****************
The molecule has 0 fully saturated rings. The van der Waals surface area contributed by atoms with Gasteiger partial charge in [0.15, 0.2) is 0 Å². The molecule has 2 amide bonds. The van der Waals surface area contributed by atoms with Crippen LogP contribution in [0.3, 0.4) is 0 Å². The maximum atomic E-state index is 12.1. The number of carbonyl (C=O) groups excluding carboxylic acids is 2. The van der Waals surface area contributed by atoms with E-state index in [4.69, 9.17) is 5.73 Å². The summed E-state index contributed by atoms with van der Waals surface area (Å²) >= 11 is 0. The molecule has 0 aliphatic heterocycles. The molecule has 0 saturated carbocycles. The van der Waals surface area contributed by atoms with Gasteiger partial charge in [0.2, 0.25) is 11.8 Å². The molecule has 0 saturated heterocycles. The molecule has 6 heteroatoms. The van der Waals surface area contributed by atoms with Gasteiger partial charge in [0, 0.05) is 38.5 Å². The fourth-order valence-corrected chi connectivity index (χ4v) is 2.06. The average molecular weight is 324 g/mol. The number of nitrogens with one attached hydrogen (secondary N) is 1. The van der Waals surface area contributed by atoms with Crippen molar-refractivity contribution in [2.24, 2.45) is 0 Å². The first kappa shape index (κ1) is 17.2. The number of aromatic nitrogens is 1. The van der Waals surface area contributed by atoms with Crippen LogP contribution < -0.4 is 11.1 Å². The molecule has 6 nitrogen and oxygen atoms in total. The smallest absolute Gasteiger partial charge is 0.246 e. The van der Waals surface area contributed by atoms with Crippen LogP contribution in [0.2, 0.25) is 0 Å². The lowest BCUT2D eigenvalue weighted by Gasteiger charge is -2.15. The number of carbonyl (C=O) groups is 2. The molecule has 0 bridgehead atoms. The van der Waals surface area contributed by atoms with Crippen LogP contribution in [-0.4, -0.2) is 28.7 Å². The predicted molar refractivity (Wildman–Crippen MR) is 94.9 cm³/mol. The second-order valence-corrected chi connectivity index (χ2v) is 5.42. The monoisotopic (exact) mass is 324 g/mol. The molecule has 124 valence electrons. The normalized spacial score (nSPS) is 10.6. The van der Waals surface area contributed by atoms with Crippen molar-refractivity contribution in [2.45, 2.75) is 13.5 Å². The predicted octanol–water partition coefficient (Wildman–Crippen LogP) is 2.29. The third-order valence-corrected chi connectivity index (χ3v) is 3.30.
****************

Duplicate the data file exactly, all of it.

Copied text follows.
The molecule has 0 fully saturated rings. The van der Waals surface area contributed by atoms with Gasteiger partial charge in [0.15, 0.2) is 0 Å². The molecule has 2 amide bonds. The van der Waals surface area contributed by atoms with Crippen LogP contribution in [0.3, 0.4) is 0 Å². The maximum atomic E-state index is 12.1. The number of carbonyl (C=O) groups excluding carboxylic acids is 2. The van der Waals surface area contributed by atoms with E-state index in [4.69, 9.17) is 5.73 Å². The summed E-state index contributed by atoms with van der Waals surface area (Å²) >= 11 is 0. The molecule has 0 aliphatic heterocycles. The molecule has 0 saturated carbocycles. The van der Waals surface area contributed by atoms with Gasteiger partial charge in [0.2, 0.25) is 11.8 Å². The molecule has 0 saturated heterocycles. The molecule has 6 heteroatoms. The van der Waals surface area contributed by atoms with Gasteiger partial charge in [0, 0.05) is 38.5 Å². The fourth-order valence-corrected chi connectivity index (χ4v) is 2.06. The average molecular weight is 324 g/mol. The number of nitrogens with one attached hydrogen (secondary N) is 1. The van der Waals surface area contributed by atoms with Crippen molar-refractivity contribution in [2.24, 2.45) is 0 Å². The first kappa shape index (κ1) is 17.2. The number of aromatic nitrogens is 1. The van der Waals surface area contributed by atoms with Crippen LogP contribution < -0.4 is 11.1 Å². The molecule has 6 nitrogen and oxygen atoms in total. The smallest absolute Gasteiger partial charge is 0.246 e. The van der Waals surface area contributed by atoms with Crippen LogP contribution in [0.2, 0.25) is 0 Å². The lowest BCUT2D eigenvalue weighted by Gasteiger charge is -2.15. The number of carbonyl (C=O) groups is 2. The molecule has 0 bridgehead atoms. The van der Waals surface area contributed by atoms with Crippen LogP contribution in [-0.4, -0.2) is 28.7 Å². The predicted molar refractivity (Wildman–Crippen MR) is 94.9 cm³/mol. The second-order valence-corrected chi connectivity index (χ2v) is 5.42. The monoisotopic (exact) mass is 324 g/mol. The molecule has 124 valence electrons. The normalized spacial score (nSPS) is 10.6. The van der Waals surface area contributed by atoms with Crippen molar-refractivity contribution in [2.45, 2.75) is 13.5 Å². The predicted octanol–water partition coefficient (Wildman–Crippen LogP) is 2.29. The third-order valence-corrected chi connectivity index (χ3v) is 3.30.